On September 15, 2020, representatives of the United States, the United Arab Emirates (“U.A.E.”), Israel, and Bahrain signed the Abraham Accord at the White House in Washington. Named in honor of the three Abrahamic religions with roots in the Middle East: Judaism, Christianity, and Islam, the accord signals the normalization of relations between Israel and the two Arab Gulf states.
The U.A.E. is a wealthy, oil and gas rich nation attempting to diversify her economy, as well as an American ally. Dubai is the gleaming commercial hub of the U.A.E. Located on the strategic Straits of Hormuz in the Persian Gulf, the Sunni Emirates are, like her larger Sunni neighbor Saudi Arabia, traditionally at odds with Shiite Iran. Bahrain is a small island nation in the Persian Gulf connected to Saudi Arabia by bridge, and home to an important U.S. Naval headquarters.
The last two Arab countries to make formal peace with Israel were Egypt (1979) and Jordan (1994). Israel will exchange ambassadors with the U.A.E. and Bahrain. President Donald Trump said more countries would follow suit and establish full relations with Israel. It was long thought that resolving the Israeli/Palestinian rift would be the prerequisite to Arab recognition or friendship with Israel. The signing of the Abraham Accord gives concrete evidence of the shift in Middle East politics disproving the prior assumption.
The shift began during President Barrack Obama’s tenure in the White House, when the United States attempted to begin a détente with Iran and concluded with the controversial Iranian nuclear deal or Joint Comprehensive Plan of Action in 2015. Sunni Arab states threatened by Iran’s muscular policies and fearful of American disinterest reevaluated their attitudes towards Israel, a longtime foe of Iran. The Palestinian issue was not left out of the Abraham Accords entirely – Dr. Gargash, the U.A.E. Foreign Minister, hailed Israel’s agreement to stop annexations in the West Bank as a significant achievement.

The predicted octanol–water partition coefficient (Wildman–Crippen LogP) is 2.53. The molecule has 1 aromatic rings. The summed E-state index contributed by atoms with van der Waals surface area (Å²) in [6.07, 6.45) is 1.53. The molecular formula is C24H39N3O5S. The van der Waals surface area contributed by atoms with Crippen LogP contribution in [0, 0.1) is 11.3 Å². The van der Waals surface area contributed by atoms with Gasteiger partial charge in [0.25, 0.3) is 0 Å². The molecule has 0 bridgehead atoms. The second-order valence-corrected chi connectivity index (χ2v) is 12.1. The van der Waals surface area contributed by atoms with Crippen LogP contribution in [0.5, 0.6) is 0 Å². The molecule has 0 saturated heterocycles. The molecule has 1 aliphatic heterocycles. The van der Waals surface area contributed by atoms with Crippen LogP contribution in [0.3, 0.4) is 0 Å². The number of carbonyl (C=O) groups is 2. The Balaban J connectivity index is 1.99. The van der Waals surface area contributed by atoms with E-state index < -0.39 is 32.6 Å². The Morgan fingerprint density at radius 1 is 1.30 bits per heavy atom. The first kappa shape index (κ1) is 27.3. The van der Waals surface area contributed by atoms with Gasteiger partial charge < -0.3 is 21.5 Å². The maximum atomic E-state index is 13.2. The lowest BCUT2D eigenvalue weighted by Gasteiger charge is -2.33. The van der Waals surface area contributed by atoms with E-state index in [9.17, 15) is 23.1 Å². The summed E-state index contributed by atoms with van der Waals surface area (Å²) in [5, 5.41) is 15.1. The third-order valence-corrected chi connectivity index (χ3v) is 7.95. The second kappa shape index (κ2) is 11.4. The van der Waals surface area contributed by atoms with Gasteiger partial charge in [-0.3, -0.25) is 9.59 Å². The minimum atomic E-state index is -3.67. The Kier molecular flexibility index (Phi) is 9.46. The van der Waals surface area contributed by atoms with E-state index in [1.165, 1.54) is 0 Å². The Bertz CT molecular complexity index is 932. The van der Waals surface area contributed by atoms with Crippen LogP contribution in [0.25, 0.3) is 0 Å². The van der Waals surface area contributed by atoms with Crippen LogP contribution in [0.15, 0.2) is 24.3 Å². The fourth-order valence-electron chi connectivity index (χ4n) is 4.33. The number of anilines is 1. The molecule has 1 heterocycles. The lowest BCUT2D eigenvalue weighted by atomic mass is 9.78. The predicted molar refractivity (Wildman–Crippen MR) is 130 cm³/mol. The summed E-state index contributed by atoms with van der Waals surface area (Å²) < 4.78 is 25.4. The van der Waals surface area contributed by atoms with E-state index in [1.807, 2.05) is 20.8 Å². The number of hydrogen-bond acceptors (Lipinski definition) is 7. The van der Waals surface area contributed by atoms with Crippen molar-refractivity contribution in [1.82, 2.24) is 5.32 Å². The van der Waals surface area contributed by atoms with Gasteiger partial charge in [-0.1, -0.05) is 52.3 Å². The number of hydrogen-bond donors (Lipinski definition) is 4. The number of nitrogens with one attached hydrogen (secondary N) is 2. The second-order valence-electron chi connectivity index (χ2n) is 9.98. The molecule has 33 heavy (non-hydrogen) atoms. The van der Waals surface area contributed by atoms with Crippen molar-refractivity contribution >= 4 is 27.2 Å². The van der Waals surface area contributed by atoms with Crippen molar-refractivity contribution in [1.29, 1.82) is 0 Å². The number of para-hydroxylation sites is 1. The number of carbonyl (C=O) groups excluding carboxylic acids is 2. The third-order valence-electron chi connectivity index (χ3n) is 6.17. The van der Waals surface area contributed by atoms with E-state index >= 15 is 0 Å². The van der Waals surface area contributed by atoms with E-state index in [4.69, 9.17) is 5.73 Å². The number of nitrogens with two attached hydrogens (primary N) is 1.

The U.A.E. also hopes to obtain F-35 jet fighters from the United States. Israel opposes such a move as it would degrade her qualitative military advantage compared to the Arab states, which the United States has pledged to uphold. Israel is an F-35 operator. If the U.A.E obtains F-35 fighters, it may signal a realization by Israel that it is preferable to have well-armed friends close to Iran.
There is bipartisan agreement that fewer U.S. troops should be in combat zones in Afghanistan and Iraq. An anti-Iranian coalition in the Middle East including Israel and various Sunni Arab states, all aligned with the United States, could allow Washington to take a lighter footprint in the region without abandoning allies to Iranian hegemony.
By Chris Crawford. The author’s views are his own and not those of the Department of Defense, United States Navy, or any other entity. The appearance of any external hyperlinks does not constitute endorsement by the Department of Defense to any linked website, product, or service.
Photo: President Donald J. Trump, Minister of Foreign Affairs of Bahrain Dr. Abdullatif bin Rashid Al-Zayani, Israeli Prime Minister Benjamin Netanyahu and Minister of Foreign Affairs for the United Arab Emirates Abdullah bin Zayed Al Nahyanisigns sign the Abraham Accords Tuesday, Sept. 15, 2020, on the South Lawn of the White House. (Official White House Photo by Joyce N. Boghosian).